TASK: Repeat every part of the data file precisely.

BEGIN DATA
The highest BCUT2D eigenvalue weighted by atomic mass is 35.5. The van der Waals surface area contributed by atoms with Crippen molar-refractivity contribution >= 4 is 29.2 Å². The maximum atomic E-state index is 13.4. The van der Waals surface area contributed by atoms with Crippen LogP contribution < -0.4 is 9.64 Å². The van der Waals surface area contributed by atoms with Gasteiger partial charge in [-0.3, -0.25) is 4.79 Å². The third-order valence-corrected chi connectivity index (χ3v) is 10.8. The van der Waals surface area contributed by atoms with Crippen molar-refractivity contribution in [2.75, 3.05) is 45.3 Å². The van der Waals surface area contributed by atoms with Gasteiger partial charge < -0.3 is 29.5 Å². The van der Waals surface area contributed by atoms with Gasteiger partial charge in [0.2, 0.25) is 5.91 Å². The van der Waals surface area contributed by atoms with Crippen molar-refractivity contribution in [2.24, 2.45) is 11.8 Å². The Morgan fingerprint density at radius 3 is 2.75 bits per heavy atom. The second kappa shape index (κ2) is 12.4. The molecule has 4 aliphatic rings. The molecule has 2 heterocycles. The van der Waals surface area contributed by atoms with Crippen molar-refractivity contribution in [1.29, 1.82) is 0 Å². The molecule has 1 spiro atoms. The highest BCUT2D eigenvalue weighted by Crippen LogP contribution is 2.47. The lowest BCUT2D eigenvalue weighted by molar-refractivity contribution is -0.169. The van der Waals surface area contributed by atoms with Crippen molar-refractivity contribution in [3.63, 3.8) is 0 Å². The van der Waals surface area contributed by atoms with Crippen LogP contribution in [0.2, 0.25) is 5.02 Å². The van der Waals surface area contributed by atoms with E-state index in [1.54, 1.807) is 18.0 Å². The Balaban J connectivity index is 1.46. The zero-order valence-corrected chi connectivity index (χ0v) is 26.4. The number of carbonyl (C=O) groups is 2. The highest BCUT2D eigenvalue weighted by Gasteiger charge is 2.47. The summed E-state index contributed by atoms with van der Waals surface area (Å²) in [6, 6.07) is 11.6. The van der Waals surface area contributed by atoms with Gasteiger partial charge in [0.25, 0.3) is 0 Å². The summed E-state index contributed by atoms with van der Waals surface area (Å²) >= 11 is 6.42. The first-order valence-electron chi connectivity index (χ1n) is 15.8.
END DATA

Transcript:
The highest BCUT2D eigenvalue weighted by atomic mass is 35.5. The van der Waals surface area contributed by atoms with Crippen molar-refractivity contribution >= 4 is 29.2 Å². The maximum atomic E-state index is 13.4. The van der Waals surface area contributed by atoms with Crippen LogP contribution < -0.4 is 9.64 Å². The van der Waals surface area contributed by atoms with Gasteiger partial charge in [-0.3, -0.25) is 4.79 Å². The third-order valence-corrected chi connectivity index (χ3v) is 10.8. The van der Waals surface area contributed by atoms with Crippen molar-refractivity contribution in [2.75, 3.05) is 45.3 Å². The van der Waals surface area contributed by atoms with Gasteiger partial charge < -0.3 is 29.5 Å². The van der Waals surface area contributed by atoms with Gasteiger partial charge in [0.2, 0.25) is 5.91 Å². The van der Waals surface area contributed by atoms with Crippen molar-refractivity contribution in [2.24, 2.45) is 11.8 Å². The Morgan fingerprint density at radius 3 is 2.75 bits per heavy atom. The second kappa shape index (κ2) is 12.4. The molecule has 4 aliphatic rings. The molecule has 2 heterocycles. The van der Waals surface area contributed by atoms with Crippen molar-refractivity contribution in [1.29, 1.82) is 0 Å². The molecule has 1 spiro atoms. The highest BCUT2D eigenvalue weighted by Crippen LogP contribution is 2.47. The lowest BCUT2D eigenvalue weighted by molar-refractivity contribution is -0.169. The van der Waals surface area contributed by atoms with Crippen molar-refractivity contribution in [3.63, 3.8) is 0 Å². The van der Waals surface area contributed by atoms with Crippen LogP contribution in [0.2, 0.25) is 5.02 Å². The van der Waals surface area contributed by atoms with E-state index in [1.54, 1.807) is 18.0 Å². The Balaban J connectivity index is 1.46. The zero-order valence-corrected chi connectivity index (χ0v) is 26.4. The number of carbonyl (C=O) groups is 2. The highest BCUT2D eigenvalue weighted by Gasteiger charge is 2.47. The summed E-state index contributed by atoms with van der Waals surface area (Å²) in [6, 6.07) is 11.6. The van der Waals surface area contributed by atoms with Gasteiger partial charge in [0.25, 0.3) is 0 Å². The summed E-state index contributed by atoms with van der Waals surface area (Å²) >= 11 is 6.42. The first-order valence-electron chi connectivity index (χ1n) is 15.8.